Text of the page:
When Warren Buffett’s BH Media bought the Greensboro News & Record in 2013, his promise was to reinvest in local news.

That is not how it worked out. 

By 2018, BH Media had begun unloading the N&R, and also the Winston-Salem Journal, to Lee Enterprises, a sale that was completed in 2020. But before they did, BH Media unleashed a couple rounds of layoffs that decimated the newsroom and untethered the newspaper from its downtown building, its most valuable asset.

And then the building sat for years, unable to find a buyer — though there were a few close calls.

It’s a fantastic lot: 6.5 contiguous acres in the middle of downtown Greensboro. But most of it is brownfield, contaminated by decades of newspaper ink and runoff from the auto garage and gas pump the paper used to service its fleet of vehicles.

And then there’s the problem of the building itself. Architecturally it’s a disaster, more suited to a suburban office park than a burgeoning downtown district. In terms of downtown development, the N&R building can be blamed for confining downtown Greensboro to the thin strip of Elm Street, precluding any development for most of the east side of the district.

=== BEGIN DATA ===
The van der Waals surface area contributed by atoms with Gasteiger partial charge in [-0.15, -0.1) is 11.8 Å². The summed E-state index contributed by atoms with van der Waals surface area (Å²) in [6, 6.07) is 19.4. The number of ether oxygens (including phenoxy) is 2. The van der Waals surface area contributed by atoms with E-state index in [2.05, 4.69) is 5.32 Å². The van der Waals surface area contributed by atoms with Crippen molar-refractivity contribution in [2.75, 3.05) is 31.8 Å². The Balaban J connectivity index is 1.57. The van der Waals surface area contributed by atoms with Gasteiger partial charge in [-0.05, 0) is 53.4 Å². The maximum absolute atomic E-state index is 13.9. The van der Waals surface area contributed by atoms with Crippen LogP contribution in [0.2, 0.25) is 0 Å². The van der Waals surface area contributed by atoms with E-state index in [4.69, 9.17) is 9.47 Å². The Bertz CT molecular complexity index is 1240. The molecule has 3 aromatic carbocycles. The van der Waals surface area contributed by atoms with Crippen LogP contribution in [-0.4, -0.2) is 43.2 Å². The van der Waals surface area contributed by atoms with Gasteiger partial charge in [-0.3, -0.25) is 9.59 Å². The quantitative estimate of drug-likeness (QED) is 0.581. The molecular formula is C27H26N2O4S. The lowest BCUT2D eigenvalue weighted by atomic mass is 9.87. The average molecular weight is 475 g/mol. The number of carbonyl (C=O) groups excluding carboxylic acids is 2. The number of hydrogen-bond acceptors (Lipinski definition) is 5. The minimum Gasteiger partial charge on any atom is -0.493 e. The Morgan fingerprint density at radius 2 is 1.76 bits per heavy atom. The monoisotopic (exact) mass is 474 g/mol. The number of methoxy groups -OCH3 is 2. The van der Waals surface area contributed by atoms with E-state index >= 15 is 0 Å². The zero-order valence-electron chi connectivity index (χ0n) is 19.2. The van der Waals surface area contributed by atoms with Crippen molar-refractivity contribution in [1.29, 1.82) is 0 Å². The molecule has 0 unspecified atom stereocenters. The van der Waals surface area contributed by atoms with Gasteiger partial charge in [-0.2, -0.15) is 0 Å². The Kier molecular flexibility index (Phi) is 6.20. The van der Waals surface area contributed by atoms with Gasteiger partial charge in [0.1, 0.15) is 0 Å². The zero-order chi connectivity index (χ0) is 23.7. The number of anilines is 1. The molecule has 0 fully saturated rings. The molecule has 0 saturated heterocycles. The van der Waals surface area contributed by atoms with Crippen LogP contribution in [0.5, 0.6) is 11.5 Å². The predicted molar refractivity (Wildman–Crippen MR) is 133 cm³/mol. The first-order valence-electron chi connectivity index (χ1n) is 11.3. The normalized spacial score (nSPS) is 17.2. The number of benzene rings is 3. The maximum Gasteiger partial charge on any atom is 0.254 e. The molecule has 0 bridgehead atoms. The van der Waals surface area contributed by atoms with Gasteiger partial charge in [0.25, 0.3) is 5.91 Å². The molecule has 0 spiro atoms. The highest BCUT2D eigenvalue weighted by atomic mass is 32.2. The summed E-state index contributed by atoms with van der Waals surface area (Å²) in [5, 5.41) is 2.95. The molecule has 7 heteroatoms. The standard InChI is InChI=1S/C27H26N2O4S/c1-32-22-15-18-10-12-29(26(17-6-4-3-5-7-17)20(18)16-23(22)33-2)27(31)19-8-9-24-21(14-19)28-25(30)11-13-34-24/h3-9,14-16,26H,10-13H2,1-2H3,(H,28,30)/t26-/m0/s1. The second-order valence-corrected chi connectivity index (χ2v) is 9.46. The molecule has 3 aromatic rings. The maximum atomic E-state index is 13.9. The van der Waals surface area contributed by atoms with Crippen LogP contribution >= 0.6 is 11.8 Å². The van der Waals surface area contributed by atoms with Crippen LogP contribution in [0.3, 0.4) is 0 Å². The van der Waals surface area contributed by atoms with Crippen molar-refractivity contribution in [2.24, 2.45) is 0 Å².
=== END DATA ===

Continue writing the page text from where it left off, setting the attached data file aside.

And since the newspaper staff moved out, the abandoned property has become a genuine eyesore, attracting rodents and windblown trash. Homeless folks, who quickly gained access to the interior, sheltered there for years. One of them, Tiffany Holmes-Williams, was murdered there by gunshot in August 2023, in the outbuilding that once housed the offices of Triad Style.

Now, after years of false starts, the city has finally decided to condemn the property on March 1; they will put out an RFP for its demolition, which won’t be cheap because of the brownfield. BH Media, which still owns the property, has said they will pick up the tab, which could run between $700,000-$1 million.

Greensboro Councilman Zack Matheny, also president of Downtown Greensboro Inc., told Fox 8 News that a rep from BH Media indicated that they did not realize how bad things had gotten on that section of Market Street. Which should come as no surprise — after gutting our daily newspaper, BH Media never looked back.

All of this is to say thanks a lot, Warren Buffett, for eviscerating the most important source of local news in Greensboro, then saddling the city’s most important district with a toxic and dangerous derelict, locking up more than six acres of prime real estate for more than five years.

Maybe in another five years we’ll have something fine in that space — apartments, retail, community space. But for now it’s just a reminder of how an oracle in Omaha can screw things up in a city halfway across the country without even really thinking about it.

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